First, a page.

But the doctrine of strict liability makes sacrifices for athletes like those on the East German swimming team, who compete in good faith but have been forced to take medication. It also seems dogmatically punitive to athletes like British skier Alain Baxter, who accidentally inhaled a banned stimulant using the American version of a Virks decongestant inhaler without knowing it was different from the British model.42 We argue that it is clear that children who are not allowed to refuse harmful drugs should not receive them from their coaches or parents. But the same principles that make this point obvious should also make it clear that these kids shouldn`t be involved in elite sports in the first place. However, if children are allowed to train as professional athletes, they should be allowed to take the same medications, as long as they are not more dangerous than their training. In addition, players undertake to dispel any suggestion that becoming a major league athlete somehow involves taking illegal performance-enhancing substances such as steroids. You don`t have to be a doctor to realize that steroids are powerful drugs that no one should fool. This is especially true for children and young adults, as medical research clearly indicates that illegal steroid use can be particularly harmful to them. Athletes who are clean face a clearly doped terrain and a climate of denial. They face a perverse dilemma: they must choose between living with the disadvantage and accepting the likely financial losses, or joining the scammers.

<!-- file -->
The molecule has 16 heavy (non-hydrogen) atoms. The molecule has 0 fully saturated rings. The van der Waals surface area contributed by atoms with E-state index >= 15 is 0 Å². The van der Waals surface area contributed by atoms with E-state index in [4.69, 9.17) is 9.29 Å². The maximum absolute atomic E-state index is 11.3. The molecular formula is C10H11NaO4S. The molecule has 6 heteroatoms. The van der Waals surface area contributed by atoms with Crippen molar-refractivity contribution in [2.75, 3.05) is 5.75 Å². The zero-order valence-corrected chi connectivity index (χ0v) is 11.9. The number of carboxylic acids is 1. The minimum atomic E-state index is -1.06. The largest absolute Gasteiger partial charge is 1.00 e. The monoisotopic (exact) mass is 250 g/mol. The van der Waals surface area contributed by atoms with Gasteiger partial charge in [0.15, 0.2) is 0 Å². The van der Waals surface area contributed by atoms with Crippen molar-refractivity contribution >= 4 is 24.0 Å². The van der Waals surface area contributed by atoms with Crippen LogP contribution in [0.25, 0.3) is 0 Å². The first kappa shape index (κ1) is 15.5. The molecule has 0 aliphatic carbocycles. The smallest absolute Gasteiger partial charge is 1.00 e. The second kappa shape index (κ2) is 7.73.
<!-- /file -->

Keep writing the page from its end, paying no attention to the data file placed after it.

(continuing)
If they do, they risk complete ruin as a scapegoat if caught. American runner Justin Gatlin, for example, has complained that previous doping suspensions have led to biased and unfair coverage of his performance. The main reason why performance-enhancing drugs (PEDs) are banned in professional sports is that they give users an unfair advantage over the rest of the field. Various professional sports leagues have tried to create a level playing field by testing for drug use and suspending those convicted. It`s a noble effort, but it`s clearly not working. The harsh penalties have done little to reduce the number of cyclists caught cheating each year. As Deadspin usefully points out, the heirs to Lance Armstrong`s seven titles on the Tour de France have all been implicated in doping scandals. Major League Baseball also imposes bans each season on players caught with banned substances, and it`s absurd to think that these players are the only ones guilty of juice.